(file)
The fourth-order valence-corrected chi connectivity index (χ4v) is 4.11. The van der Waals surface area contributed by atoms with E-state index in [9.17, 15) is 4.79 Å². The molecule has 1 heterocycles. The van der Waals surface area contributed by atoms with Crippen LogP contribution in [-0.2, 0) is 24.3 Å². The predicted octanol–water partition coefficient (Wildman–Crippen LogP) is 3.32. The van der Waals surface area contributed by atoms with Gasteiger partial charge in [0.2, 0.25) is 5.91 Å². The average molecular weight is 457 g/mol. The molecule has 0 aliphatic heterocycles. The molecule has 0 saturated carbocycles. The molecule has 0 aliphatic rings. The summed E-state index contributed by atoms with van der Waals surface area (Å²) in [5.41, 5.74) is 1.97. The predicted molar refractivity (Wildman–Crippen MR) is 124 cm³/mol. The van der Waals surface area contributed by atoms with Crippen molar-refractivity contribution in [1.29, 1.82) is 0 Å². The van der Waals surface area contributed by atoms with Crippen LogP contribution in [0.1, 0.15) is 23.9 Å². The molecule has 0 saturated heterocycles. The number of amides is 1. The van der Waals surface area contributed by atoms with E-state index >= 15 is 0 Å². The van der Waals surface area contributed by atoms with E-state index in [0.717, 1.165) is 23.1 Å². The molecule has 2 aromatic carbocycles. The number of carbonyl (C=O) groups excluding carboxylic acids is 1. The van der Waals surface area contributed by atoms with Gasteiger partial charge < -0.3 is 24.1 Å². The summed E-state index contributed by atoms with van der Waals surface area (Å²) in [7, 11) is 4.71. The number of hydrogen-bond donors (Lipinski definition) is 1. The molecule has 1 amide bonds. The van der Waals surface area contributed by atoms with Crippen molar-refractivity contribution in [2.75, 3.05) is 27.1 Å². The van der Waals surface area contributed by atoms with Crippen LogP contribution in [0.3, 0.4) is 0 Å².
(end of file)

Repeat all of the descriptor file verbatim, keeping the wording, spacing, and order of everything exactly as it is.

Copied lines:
The fourth-order valence-corrected chi connectivity index (χ4v) is 4.11. The van der Waals surface area contributed by atoms with E-state index in [9.17, 15) is 4.79 Å². The molecule has 1 heterocycles. The van der Waals surface area contributed by atoms with Crippen LogP contribution in [-0.2, 0) is 24.3 Å². The predicted octanol–water partition coefficient (Wildman–Crippen LogP) is 3.32. The van der Waals surface area contributed by atoms with Gasteiger partial charge in [0.2, 0.25) is 5.91 Å². The average molecular weight is 457 g/mol. The molecule has 0 aliphatic heterocycles. The molecule has 0 saturated carbocycles. The molecule has 0 aliphatic rings. The summed E-state index contributed by atoms with van der Waals surface area (Å²) in [5.41, 5.74) is 1.97. The predicted molar refractivity (Wildman–Crippen MR) is 124 cm³/mol. The van der Waals surface area contributed by atoms with Crippen molar-refractivity contribution in [1.29, 1.82) is 0 Å². The van der Waals surface area contributed by atoms with Crippen LogP contribution in [0.1, 0.15) is 23.9 Å². The molecule has 0 saturated heterocycles. The number of amides is 1. The van der Waals surface area contributed by atoms with E-state index >= 15 is 0 Å². The van der Waals surface area contributed by atoms with E-state index in [0.717, 1.165) is 23.1 Å². The molecule has 2 aromatic carbocycles. The number of carbonyl (C=O) groups excluding carboxylic acids is 1. The van der Waals surface area contributed by atoms with Gasteiger partial charge < -0.3 is 24.1 Å². The summed E-state index contributed by atoms with van der Waals surface area (Å²) in [7, 11) is 4.71. The number of hydrogen-bond donors (Lipinski definition) is 1. The molecule has 1 amide bonds. The van der Waals surface area contributed by atoms with Crippen molar-refractivity contribution in [2.75, 3.05) is 27.1 Å². The van der Waals surface area contributed by atoms with Crippen LogP contribution in [0.3, 0.4) is 0 Å².